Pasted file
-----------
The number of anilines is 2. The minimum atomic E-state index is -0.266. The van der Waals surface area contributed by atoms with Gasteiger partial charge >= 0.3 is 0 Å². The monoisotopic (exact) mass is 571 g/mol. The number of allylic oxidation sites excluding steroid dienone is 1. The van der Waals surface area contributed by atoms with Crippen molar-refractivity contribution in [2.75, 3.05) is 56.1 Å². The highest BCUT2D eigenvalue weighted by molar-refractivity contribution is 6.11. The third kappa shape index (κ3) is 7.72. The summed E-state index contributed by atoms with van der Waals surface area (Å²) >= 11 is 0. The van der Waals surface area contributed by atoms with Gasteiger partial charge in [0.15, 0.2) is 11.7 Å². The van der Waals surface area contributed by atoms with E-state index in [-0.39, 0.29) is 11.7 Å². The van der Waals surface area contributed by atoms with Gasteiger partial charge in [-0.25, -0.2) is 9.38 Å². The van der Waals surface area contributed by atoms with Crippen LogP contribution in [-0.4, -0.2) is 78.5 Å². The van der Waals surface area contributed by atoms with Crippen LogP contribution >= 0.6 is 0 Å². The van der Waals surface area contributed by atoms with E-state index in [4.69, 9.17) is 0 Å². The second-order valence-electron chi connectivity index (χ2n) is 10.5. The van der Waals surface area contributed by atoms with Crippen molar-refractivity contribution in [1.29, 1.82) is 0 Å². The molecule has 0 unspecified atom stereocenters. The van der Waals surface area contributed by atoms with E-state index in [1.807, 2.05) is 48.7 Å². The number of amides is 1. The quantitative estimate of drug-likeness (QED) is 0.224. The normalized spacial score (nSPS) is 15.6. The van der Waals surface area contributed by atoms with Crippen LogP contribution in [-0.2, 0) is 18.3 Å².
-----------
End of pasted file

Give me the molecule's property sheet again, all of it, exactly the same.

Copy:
The number of anilines is 2. The minimum atomic E-state index is -0.266. The van der Waals surface area contributed by atoms with Gasteiger partial charge >= 0.3 is 0 Å². The monoisotopic (exact) mass is 571 g/mol. The number of allylic oxidation sites excluding steroid dienone is 1. The van der Waals surface area contributed by atoms with Crippen molar-refractivity contribution in [2.75, 3.05) is 56.1 Å². The highest BCUT2D eigenvalue weighted by molar-refractivity contribution is 6.11. The third kappa shape index (κ3) is 7.72. The summed E-state index contributed by atoms with van der Waals surface area (Å²) >= 11 is 0. The van der Waals surface area contributed by atoms with Gasteiger partial charge in [0.15, 0.2) is 11.7 Å². The van der Waals surface area contributed by atoms with E-state index in [-0.39, 0.29) is 11.7 Å². The van der Waals surface area contributed by atoms with Gasteiger partial charge in [-0.25, -0.2) is 9.38 Å². The van der Waals surface area contributed by atoms with Crippen LogP contribution in [-0.4, -0.2) is 78.5 Å². The van der Waals surface area contributed by atoms with Crippen LogP contribution >= 0.6 is 0 Å². The van der Waals surface area contributed by atoms with E-state index in [4.69, 9.17) is 0 Å². The second-order valence-electron chi connectivity index (χ2n) is 10.5. The van der Waals surface area contributed by atoms with Crippen molar-refractivity contribution in [1.29, 1.82) is 0 Å². The molecule has 0 unspecified atom stereocenters. The van der Waals surface area contributed by atoms with E-state index in [1.807, 2.05) is 48.7 Å². The number of amides is 1. The quantitative estimate of drug-likeness (QED) is 0.224. The normalized spacial score (nSPS) is 15.6. The van der Waals surface area contributed by atoms with Crippen LogP contribution in [-0.2, 0) is 18.3 Å².